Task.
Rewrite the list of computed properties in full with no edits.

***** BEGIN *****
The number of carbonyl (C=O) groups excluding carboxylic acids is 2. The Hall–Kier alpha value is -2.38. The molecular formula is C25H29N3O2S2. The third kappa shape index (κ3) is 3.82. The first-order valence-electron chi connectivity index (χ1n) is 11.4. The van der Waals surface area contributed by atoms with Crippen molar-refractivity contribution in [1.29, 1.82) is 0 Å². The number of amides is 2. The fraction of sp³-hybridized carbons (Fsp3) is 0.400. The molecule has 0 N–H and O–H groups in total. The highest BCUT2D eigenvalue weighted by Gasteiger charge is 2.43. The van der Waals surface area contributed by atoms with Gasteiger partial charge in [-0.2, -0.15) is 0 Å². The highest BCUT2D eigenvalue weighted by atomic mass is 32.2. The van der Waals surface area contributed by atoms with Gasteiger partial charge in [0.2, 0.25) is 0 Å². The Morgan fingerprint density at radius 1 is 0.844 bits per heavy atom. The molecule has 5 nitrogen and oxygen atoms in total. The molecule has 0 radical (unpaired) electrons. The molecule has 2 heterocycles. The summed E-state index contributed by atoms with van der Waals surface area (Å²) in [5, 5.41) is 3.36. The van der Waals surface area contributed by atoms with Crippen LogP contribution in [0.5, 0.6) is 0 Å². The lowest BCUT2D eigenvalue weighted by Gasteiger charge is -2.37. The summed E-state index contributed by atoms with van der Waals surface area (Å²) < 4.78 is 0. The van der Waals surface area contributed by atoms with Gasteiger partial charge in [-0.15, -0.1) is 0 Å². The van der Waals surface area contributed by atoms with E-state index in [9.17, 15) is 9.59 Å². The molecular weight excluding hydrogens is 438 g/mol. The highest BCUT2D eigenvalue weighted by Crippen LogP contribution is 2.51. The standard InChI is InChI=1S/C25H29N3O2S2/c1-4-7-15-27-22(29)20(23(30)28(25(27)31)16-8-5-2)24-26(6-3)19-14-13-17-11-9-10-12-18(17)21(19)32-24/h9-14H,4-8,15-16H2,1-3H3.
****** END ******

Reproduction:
The number of carbonyl (C=O) groups excluding carboxylic acids is 2. The Hall–Kier alpha value is -2.38. The molecular formula is C25H29N3O2S2. The third kappa shape index (κ3) is 3.82. The first-order valence-electron chi connectivity index (χ1n) is 11.4. The van der Waals surface area contributed by atoms with Crippen molar-refractivity contribution in [1.29, 1.82) is 0 Å². The number of amides is 2. The fraction of sp³-hybridized carbons (Fsp3) is 0.400. The molecule has 0 N–H and O–H groups in total. The highest BCUT2D eigenvalue weighted by Gasteiger charge is 2.43. The van der Waals surface area contributed by atoms with Gasteiger partial charge in [-0.2, -0.15) is 0 Å². The highest BCUT2D eigenvalue weighted by atomic mass is 32.2. The van der Waals surface area contributed by atoms with Gasteiger partial charge in [0.2, 0.25) is 0 Å². The Morgan fingerprint density at radius 1 is 0.844 bits per heavy atom. The molecule has 5 nitrogen and oxygen atoms in total. The molecule has 0 radical (unpaired) electrons. The molecule has 2 heterocycles. The summed E-state index contributed by atoms with van der Waals surface area (Å²) in [5, 5.41) is 3.36. The van der Waals surface area contributed by atoms with Crippen LogP contribution in [0.5, 0.6) is 0 Å². The lowest BCUT2D eigenvalue weighted by Gasteiger charge is -2.37. The summed E-state index contributed by atoms with van der Waals surface area (Å²) < 4.78 is 0. The van der Waals surface area contributed by atoms with Gasteiger partial charge in [-0.15, -0.1) is 0 Å². The van der Waals surface area contributed by atoms with E-state index in [9.17, 15) is 9.59 Å². The molecular weight excluding hydrogens is 438 g/mol. The highest BCUT2D eigenvalue weighted by Crippen LogP contribution is 2.51. The standard InChI is InChI=1S/C25H29N3O2S2/c1-4-7-15-27-22(29)20(23(30)28(25(27)31)16-8-5-2)24-26(6-3)19-14-13-17-11-9-10-12-18(17)21(19)32-24/h9-14H,4-8,15-16H2,1-3H3.